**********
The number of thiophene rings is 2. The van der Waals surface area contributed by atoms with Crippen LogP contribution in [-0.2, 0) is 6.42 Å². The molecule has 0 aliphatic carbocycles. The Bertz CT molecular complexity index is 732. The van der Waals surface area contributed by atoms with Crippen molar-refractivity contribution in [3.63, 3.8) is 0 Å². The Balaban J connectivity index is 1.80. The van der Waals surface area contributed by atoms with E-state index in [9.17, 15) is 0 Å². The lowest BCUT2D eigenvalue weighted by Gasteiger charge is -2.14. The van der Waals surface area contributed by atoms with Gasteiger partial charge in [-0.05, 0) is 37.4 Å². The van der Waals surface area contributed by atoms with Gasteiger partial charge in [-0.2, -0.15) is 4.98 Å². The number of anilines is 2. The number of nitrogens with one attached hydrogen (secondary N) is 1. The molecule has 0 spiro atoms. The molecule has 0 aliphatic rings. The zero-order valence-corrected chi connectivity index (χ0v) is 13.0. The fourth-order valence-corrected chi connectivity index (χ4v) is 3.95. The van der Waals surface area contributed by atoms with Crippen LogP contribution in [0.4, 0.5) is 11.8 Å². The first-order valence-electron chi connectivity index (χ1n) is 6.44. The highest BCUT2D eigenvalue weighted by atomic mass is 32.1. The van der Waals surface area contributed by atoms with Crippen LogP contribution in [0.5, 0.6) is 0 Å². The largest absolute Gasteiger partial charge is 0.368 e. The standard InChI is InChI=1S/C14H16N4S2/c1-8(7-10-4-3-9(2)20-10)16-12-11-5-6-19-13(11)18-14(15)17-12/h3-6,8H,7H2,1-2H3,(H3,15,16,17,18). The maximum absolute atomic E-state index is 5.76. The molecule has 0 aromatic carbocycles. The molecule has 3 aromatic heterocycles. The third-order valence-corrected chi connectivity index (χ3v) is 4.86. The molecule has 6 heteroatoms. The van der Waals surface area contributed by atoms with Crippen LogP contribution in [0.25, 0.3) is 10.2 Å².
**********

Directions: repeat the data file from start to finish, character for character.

The number of thiophene rings is 2. The van der Waals surface area contributed by atoms with Crippen LogP contribution in [-0.2, 0) is 6.42 Å². The molecule has 0 aliphatic carbocycles. The Bertz CT molecular complexity index is 732. The van der Waals surface area contributed by atoms with Crippen molar-refractivity contribution in [3.63, 3.8) is 0 Å². The Balaban J connectivity index is 1.80. The van der Waals surface area contributed by atoms with E-state index in [9.17, 15) is 0 Å². The lowest BCUT2D eigenvalue weighted by Gasteiger charge is -2.14. The van der Waals surface area contributed by atoms with Gasteiger partial charge in [-0.05, 0) is 37.4 Å². The van der Waals surface area contributed by atoms with Gasteiger partial charge in [-0.2, -0.15) is 4.98 Å². The number of anilines is 2. The number of nitrogens with one attached hydrogen (secondary N) is 1. The molecule has 0 spiro atoms. The molecule has 0 aliphatic rings. The zero-order valence-corrected chi connectivity index (χ0v) is 13.0. The fourth-order valence-corrected chi connectivity index (χ4v) is 3.95. The van der Waals surface area contributed by atoms with Crippen LogP contribution in [0.4, 0.5) is 11.8 Å². The first-order valence-electron chi connectivity index (χ1n) is 6.44. The highest BCUT2D eigenvalue weighted by atomic mass is 32.1. The van der Waals surface area contributed by atoms with Crippen LogP contribution in [0.5, 0.6) is 0 Å². The largest absolute Gasteiger partial charge is 0.368 e. The standard InChI is InChI=1S/C14H16N4S2/c1-8(7-10-4-3-9(2)20-10)16-12-11-5-6-19-13(11)18-14(15)17-12/h3-6,8H,7H2,1-2H3,(H3,15,16,17,18). The maximum absolute atomic E-state index is 5.76. The molecule has 0 aromatic carbocycles. The molecule has 3 aromatic heterocycles. The third-order valence-corrected chi connectivity index (χ3v) is 4.86. The molecule has 6 heteroatoms. The van der Waals surface area contributed by atoms with Crippen LogP contribution in [0.25, 0.3) is 10.2 Å².